Hejlsberg: That all depends on how you look at it. You can download the Visual Studio 2005 Express Editions for nothing, and I would argue that in many ways they are better, more deeply integrated tools than some of the stuff you can do with Eclipse. And conversely, with Eclipse you typically end up paying money anyway because you buy a particular distribution of it and you buy it as part of [IBM] WebSphere or whatever and you actually do pay money. So it's not that clear, it's a bit of a fallacy that everything is free in that space and everything costs money with our platform.
InfoWorld: Have you worked with the Eclipse environment at all?
Hejlsberg: I've played with it, but I don't use it day to day because I don't code in that environment day to day.
InfoWorld: What was your impression of it?
Hejlsberg: Oh, I think it's got lots of nice stuff. It's definitely a real product, I mean, no doubt about it.
InfoWorld: What do you think the endgame is for Eclipse? Take over the industry?
Hejlsberg: It certainly seems to be taking over a lot of the Java IDE industry, but that's just me observing what's going on there.
InfoWorld: In the past few months you have BEA, Borland, and now Macromedia using Eclipse as a basis for a lot of their technology. What do you think that means? That software companies are relying on the Eclipse IDE?
Hejlsberg: It's a good question. I think in many ways it makes it harder for these companies to control their own destiny when the IDE has been commoditized to the extent that you're now just writing plug-ins to an IDE as opposed to actually bringing a new IDE to the world. By the way, with Borland, not all of their tools are based on that. They also have a whole offering for .Net, the Delphi [technology].
InfoWorld: Are there any open source plans for Visual Studio or anything other than what Microsoft's already done with the Shared Source initiative?
Hejlsberg: No. Not to my knowledge, no.
InfoWorld: What is your take on Mono?
Hejlsberg: Oh, I think it's great, I think it's proof that standardization works, that the work that we've done in ECMA to standardize CLI [Common Language Infrastructure] and C# actually has [results] and we have seen completely independent third-party implementations of the infrastructure. So I think it's a good thing. I think it's more good for us than bad for us.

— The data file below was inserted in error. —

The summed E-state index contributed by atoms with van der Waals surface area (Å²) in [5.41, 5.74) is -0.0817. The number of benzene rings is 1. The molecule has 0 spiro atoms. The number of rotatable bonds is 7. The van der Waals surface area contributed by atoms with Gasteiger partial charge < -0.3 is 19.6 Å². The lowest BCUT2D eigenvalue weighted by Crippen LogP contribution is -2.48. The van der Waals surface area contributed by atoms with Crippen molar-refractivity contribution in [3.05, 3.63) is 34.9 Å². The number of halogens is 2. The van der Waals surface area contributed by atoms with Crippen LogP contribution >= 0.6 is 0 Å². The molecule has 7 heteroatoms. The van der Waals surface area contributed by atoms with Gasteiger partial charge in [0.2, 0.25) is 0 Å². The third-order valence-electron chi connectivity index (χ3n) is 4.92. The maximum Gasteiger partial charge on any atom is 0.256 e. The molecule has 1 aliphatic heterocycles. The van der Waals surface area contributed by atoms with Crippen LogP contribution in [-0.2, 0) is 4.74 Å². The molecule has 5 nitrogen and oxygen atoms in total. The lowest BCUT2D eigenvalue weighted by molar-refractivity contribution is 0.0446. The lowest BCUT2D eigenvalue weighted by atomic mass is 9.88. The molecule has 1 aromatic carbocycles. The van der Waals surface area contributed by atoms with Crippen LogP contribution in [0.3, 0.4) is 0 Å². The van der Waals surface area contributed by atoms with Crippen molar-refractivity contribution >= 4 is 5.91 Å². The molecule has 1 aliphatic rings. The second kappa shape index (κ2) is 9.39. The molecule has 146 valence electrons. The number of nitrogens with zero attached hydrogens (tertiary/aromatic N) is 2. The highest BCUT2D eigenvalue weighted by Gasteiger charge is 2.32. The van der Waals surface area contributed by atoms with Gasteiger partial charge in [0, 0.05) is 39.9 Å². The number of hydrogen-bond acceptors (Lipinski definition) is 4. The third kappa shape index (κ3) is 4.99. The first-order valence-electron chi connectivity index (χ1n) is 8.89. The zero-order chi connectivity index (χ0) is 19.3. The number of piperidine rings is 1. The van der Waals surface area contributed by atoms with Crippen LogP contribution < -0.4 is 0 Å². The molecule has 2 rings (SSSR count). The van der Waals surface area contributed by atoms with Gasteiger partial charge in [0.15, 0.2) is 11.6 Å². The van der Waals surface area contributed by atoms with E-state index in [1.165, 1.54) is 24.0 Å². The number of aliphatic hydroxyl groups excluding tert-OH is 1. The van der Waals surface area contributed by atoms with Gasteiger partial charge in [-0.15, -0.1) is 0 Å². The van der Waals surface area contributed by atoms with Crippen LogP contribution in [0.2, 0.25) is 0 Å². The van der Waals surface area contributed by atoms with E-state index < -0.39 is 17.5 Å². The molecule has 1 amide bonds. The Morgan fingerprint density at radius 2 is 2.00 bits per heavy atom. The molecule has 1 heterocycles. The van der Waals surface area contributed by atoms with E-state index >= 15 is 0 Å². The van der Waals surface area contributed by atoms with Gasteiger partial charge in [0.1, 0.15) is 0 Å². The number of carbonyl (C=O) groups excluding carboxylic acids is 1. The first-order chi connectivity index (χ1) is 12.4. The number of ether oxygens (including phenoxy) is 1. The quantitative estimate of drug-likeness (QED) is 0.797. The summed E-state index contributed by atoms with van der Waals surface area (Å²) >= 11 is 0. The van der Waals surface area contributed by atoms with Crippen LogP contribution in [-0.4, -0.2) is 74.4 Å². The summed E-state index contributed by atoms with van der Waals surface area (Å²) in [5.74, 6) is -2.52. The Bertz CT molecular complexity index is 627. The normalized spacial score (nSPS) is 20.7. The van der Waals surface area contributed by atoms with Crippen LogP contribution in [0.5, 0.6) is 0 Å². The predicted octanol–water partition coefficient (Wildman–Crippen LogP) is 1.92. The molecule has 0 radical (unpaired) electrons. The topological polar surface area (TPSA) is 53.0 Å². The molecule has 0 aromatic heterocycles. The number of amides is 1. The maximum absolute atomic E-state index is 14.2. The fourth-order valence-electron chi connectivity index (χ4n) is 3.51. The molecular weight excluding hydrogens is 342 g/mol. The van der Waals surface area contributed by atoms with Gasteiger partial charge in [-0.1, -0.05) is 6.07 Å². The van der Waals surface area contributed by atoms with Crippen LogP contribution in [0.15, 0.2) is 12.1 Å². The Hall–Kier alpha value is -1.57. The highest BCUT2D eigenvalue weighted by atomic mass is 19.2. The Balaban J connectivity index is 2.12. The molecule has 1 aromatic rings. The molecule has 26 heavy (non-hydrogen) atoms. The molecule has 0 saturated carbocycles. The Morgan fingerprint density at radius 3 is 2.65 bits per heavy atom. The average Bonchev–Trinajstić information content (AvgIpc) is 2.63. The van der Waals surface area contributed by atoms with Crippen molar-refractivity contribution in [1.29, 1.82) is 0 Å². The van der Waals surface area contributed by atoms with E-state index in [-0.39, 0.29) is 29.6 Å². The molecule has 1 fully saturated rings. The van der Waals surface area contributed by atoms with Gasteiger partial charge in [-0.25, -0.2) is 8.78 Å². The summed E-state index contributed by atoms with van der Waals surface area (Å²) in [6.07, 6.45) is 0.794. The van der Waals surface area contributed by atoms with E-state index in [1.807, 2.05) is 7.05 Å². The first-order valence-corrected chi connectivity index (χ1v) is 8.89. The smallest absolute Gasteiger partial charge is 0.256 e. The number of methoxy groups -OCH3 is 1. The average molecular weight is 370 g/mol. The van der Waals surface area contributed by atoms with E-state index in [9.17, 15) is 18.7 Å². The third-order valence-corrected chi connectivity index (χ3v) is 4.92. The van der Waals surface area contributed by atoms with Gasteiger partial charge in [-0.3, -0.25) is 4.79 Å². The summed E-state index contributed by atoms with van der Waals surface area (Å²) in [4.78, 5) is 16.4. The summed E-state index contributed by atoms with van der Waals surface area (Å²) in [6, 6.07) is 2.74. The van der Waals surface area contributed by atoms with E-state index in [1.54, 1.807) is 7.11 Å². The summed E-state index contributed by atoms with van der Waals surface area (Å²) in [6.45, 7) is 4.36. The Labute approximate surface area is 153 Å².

InfoWorld: During a panel discussion last night, one of the speakers, from a college, said his school has anti-Microsoft people, but so does every college. What would you say to the anti-Microsoft crowd, either corporations or universities or whatever, about Microsoft?
Hejlsberg: I've been at Microsoft now for about eight years, and I've certainly seen a big shift in the attitude from the company toward its customers. There's much more transparency at Microsoft now, there's much more openness. You see, I don't even know how many hundreds or [maybe] thousands of bloggers that we have inside Microsoft talking about exactly what's going on. [There's] much more customer interaction. And I think the whole attitude and the whole approach with which we developed .Net and had deep involvement of third-party language implementers from the very beginning of the platform goes to show that really it is a different Microsoft. And it is a different approach to our customers and I think we've gotten much better at listening than we were when I started.
InfoWorld: You would say that whole anti-Microsoft attitude started because Microsoft's customer relations were not as good as they should have been?
Hejlsberg: I mean you could say that's perhaps part of it, but quite honestly I think there is a mechanism in humanity that says once you get to be the biggest you get to get all the arrows in the back, and that's just how it is.
InfoWorld: Are there any plans at Microsoft to port to any other chips besides Intel-compatible or any plan to support any OS besides Windows?
Hejlsberg: Not in my domain, no.